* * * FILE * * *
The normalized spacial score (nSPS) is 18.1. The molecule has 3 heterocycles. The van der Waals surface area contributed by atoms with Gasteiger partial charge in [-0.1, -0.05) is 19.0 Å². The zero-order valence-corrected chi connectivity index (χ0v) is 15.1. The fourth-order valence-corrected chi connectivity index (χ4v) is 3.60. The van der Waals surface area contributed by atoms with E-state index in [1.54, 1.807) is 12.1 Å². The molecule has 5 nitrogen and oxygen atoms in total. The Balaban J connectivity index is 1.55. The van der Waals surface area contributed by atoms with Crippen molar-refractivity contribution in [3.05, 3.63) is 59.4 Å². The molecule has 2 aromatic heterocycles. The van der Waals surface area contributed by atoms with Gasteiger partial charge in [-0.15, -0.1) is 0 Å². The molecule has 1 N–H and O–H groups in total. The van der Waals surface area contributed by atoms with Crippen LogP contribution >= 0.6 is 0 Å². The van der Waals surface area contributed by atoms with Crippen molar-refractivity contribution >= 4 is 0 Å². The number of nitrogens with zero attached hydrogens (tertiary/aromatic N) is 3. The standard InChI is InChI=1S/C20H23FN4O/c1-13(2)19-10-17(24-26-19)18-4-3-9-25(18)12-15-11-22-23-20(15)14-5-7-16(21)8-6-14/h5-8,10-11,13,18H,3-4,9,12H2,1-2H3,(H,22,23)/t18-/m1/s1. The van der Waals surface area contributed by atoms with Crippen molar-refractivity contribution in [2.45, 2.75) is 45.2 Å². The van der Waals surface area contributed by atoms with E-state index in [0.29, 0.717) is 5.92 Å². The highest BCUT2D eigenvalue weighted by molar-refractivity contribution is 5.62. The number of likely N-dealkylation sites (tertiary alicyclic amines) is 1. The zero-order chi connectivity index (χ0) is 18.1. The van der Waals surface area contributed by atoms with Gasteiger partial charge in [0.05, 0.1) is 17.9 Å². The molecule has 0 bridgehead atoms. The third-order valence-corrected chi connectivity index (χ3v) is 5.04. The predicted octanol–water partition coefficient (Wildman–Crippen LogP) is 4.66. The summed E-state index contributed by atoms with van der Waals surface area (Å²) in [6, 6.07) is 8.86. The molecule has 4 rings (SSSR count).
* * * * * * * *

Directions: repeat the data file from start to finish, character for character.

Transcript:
The normalized spacial score (nSPS) is 18.1. The molecule has 3 heterocycles. The van der Waals surface area contributed by atoms with Gasteiger partial charge in [-0.1, -0.05) is 19.0 Å². The zero-order valence-corrected chi connectivity index (χ0v) is 15.1. The fourth-order valence-corrected chi connectivity index (χ4v) is 3.60. The van der Waals surface area contributed by atoms with E-state index in [1.54, 1.807) is 12.1 Å². The molecule has 5 nitrogen and oxygen atoms in total. The Balaban J connectivity index is 1.55. The van der Waals surface area contributed by atoms with Crippen molar-refractivity contribution in [3.05, 3.63) is 59.4 Å². The molecule has 2 aromatic heterocycles. The van der Waals surface area contributed by atoms with Gasteiger partial charge in [-0.15, -0.1) is 0 Å². The molecule has 1 N–H and O–H groups in total. The van der Waals surface area contributed by atoms with Crippen LogP contribution >= 0.6 is 0 Å². The van der Waals surface area contributed by atoms with Crippen molar-refractivity contribution >= 4 is 0 Å². The number of nitrogens with zero attached hydrogens (tertiary/aromatic N) is 3. The standard InChI is InChI=1S/C20H23FN4O/c1-13(2)19-10-17(24-26-19)18-4-3-9-25(18)12-15-11-22-23-20(15)14-5-7-16(21)8-6-14/h5-8,10-11,13,18H,3-4,9,12H2,1-2H3,(H,22,23)/t18-/m1/s1. The van der Waals surface area contributed by atoms with Crippen molar-refractivity contribution in [2.45, 2.75) is 45.2 Å². The van der Waals surface area contributed by atoms with E-state index in [0.29, 0.717) is 5.92 Å². The highest BCUT2D eigenvalue weighted by molar-refractivity contribution is 5.62. The number of likely N-dealkylation sites (tertiary alicyclic amines) is 1. The zero-order chi connectivity index (χ0) is 18.1. The van der Waals surface area contributed by atoms with Gasteiger partial charge in [0.05, 0.1) is 17.9 Å². The molecule has 0 bridgehead atoms. The third-order valence-corrected chi connectivity index (χ3v) is 5.04. The predicted octanol–water partition coefficient (Wildman–Crippen LogP) is 4.66. The summed E-state index contributed by atoms with van der Waals surface area (Å²) in [6, 6.07) is 8.86. The molecule has 4 rings (SSSR count).